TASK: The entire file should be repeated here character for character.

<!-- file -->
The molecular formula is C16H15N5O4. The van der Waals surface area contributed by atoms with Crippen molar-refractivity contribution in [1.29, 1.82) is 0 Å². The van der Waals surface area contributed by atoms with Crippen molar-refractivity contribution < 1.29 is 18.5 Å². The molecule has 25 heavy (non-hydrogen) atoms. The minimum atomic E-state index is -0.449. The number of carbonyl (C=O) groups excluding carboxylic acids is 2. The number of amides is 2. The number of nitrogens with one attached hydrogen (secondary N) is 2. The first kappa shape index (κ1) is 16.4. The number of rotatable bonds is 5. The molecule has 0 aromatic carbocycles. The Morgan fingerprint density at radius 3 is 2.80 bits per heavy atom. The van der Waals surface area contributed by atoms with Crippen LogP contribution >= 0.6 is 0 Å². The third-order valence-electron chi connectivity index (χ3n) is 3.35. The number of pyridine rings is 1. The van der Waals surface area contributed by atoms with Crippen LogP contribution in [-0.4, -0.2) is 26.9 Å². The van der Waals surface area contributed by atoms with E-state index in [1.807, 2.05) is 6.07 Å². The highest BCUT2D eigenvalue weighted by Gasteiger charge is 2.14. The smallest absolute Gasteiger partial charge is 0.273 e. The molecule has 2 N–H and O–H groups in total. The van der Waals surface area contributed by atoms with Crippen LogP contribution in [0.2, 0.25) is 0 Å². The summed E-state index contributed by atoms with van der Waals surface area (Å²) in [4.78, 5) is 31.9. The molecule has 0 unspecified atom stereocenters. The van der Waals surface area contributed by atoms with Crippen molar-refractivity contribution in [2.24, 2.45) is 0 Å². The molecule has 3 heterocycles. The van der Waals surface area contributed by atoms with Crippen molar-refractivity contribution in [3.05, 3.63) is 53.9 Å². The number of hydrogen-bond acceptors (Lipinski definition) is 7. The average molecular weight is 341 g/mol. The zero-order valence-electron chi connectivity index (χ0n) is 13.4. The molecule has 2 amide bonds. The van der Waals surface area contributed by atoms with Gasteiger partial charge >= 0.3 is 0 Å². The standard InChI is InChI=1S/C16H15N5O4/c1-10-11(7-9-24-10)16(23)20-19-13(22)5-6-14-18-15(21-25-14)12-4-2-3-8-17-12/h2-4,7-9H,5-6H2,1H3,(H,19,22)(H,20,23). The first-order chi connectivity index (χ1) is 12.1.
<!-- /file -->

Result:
The molecular formula is C16H15N5O4. The van der Waals surface area contributed by atoms with Crippen molar-refractivity contribution in [1.29, 1.82) is 0 Å². The van der Waals surface area contributed by atoms with Crippen molar-refractivity contribution < 1.29 is 18.5 Å². The molecule has 25 heavy (non-hydrogen) atoms. The minimum atomic E-state index is -0.449. The number of carbonyl (C=O) groups excluding carboxylic acids is 2. The number of amides is 2. The number of nitrogens with one attached hydrogen (secondary N) is 2. The first kappa shape index (κ1) is 16.4. The number of rotatable bonds is 5. The molecule has 0 aromatic carbocycles. The Morgan fingerprint density at radius 3 is 2.80 bits per heavy atom. The van der Waals surface area contributed by atoms with Crippen LogP contribution >= 0.6 is 0 Å². The third-order valence-electron chi connectivity index (χ3n) is 3.35. The number of pyridine rings is 1. The van der Waals surface area contributed by atoms with Crippen LogP contribution in [-0.4, -0.2) is 26.9 Å². The van der Waals surface area contributed by atoms with E-state index in [1.807, 2.05) is 6.07 Å². The highest BCUT2D eigenvalue weighted by Gasteiger charge is 2.14. The smallest absolute Gasteiger partial charge is 0.273 e. The molecule has 2 N–H and O–H groups in total. The van der Waals surface area contributed by atoms with Crippen LogP contribution in [0.2, 0.25) is 0 Å². The summed E-state index contributed by atoms with van der Waals surface area (Å²) in [4.78, 5) is 31.9. The molecule has 0 unspecified atom stereocenters. The van der Waals surface area contributed by atoms with Crippen molar-refractivity contribution in [2.24, 2.45) is 0 Å². The molecule has 3 heterocycles. The van der Waals surface area contributed by atoms with Crippen molar-refractivity contribution in [3.05, 3.63) is 53.9 Å². The number of hydrogen-bond acceptors (Lipinski definition) is 7. The average molecular weight is 341 g/mol. The zero-order valence-electron chi connectivity index (χ0n) is 13.4. The molecule has 2 amide bonds. The van der Waals surface area contributed by atoms with Gasteiger partial charge >= 0.3 is 0 Å². The standard InChI is InChI=1S/C16H15N5O4/c1-10-11(7-9-24-10)16(23)20-19-13(22)5-6-14-18-15(21-25-14)12-4-2-3-8-17-12/h2-4,7-9H,5-6H2,1H3,(H,19,22)(H,20,23). The first-order chi connectivity index (χ1) is 12.1.